Fast forward a decade. Andrew and I had the U-Haul packed, ready to move to St. Louis to sort our lives out and figure out what we wanted to do next. We were excited. We'd lived two hours from our families while we were in college, so we could always hit them up for gas money and drive down to do our laundry or mooch a few meals. We lived in Hot Springs for a year and a half before heading for the next state. I started feeling ill as we were driving away, and I puked up my orange juice within five miles of home. I wasn't super close with my entire family so it's not like I was a puppy being pulled away from my pack. In fact, I still had loud disagreements with my father (who was also my neighbor and my landlord) into my twenties. We were moving away so we could learn more about the world and strike out on our own. After the orange juice was gone from my body, I was still a bit anxious but I was physically fine. We didn't have a place to live in St. Louis yet, but we had to take the chance.

I was apparently a bit of a puker. My mother didn't urge me to stay home after that pre-camp spew. She suspected I was anxious to be away from home so long in one go. On a subconscious level, I think she was right. (I hate admitting my parents were right about something.) The pain of leaving the comfort of fighting siblings and limited air conditioning and arguing parents was sickening. I was physically ill when the day came to leave, even though I wasn't in tears and totally aware I was leaving the pain of the known environment to experience something new. It could have been more painful at camp. (Hell, I went to one camp a few years later that was very cliquish and my roommate threatened me because she wanted a different roommate; she then tried to slip a laxative onto my plate and convince me it was candy. I was really excited about that camp and wound up rooming with a bitch. I complained and she got moved down the hall.) The unknown was more painful and I puked.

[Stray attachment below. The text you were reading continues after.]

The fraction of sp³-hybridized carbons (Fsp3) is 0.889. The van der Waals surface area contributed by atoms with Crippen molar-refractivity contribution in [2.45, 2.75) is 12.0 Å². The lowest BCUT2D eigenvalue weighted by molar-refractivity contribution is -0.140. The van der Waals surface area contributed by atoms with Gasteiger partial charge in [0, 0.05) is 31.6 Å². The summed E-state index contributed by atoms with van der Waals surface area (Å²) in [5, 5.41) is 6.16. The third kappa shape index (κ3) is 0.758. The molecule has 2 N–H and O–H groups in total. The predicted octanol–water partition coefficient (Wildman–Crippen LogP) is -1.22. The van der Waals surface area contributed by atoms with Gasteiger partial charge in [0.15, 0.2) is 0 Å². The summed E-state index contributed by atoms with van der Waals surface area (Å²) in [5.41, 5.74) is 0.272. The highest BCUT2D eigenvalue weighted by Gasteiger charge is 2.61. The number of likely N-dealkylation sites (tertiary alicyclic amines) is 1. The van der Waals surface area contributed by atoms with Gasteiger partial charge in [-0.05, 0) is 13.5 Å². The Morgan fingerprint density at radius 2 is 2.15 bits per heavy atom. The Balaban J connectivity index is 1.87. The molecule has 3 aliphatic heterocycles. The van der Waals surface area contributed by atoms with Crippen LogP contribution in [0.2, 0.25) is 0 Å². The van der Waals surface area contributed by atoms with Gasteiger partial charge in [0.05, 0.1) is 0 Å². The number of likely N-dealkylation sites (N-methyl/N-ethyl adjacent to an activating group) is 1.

I know the home life I described isn't idyllic. My brothers and I had a few physical fights, and they'd gang up on me to play war with squirt guns and water balloons. My parents were a bad match that tried to stay together because that's what you're supposed to do, and my dad had a penchant for other women (not in the original marriage agreement with my mother). We had a motorcycle shop with noisy strangers coming in and out of our home and eating all of our food. My family cared about me, but it wasn't the most pleasant environment. It was familiar pain, making it endurable pain.

We've all had familiar pain, circumstances that weren't great and weren't going to get any better. The lover we stay with even though we know we can do better. The sucky job we won't leave. The audience seat we don't want to give up despite our desire to be on stage just once. I had two friends who were yo-yo lovers, always breaking up and getting back together. They were miserable together and kept sniping about how the other one was. And then they would break up, be happy, get back together and bitch. I think they might have enjoyed the drama for a while. Maybe you have endured the familiar pain because you secretly liked the drama. Maybe the challenge was a little fun.

What kind of pain does the unknown hold? For my camp experiences, one camp was awesome and the other had cliques and laxative bitch roommate. What kind of pain would a new relationship hold? A new job? A night performing? Leaving a troupe and going solo? Joining a troupe?

If you want to grow, you have to be willing to experience the unfamiliar pain. There's no way you're going to experience those potential rewards of a new experience without leaving your current situation for that new experience. Sometimes you have to puke before you go to camp. If you don't like your current situation, quit your bitching or take a step towards something new.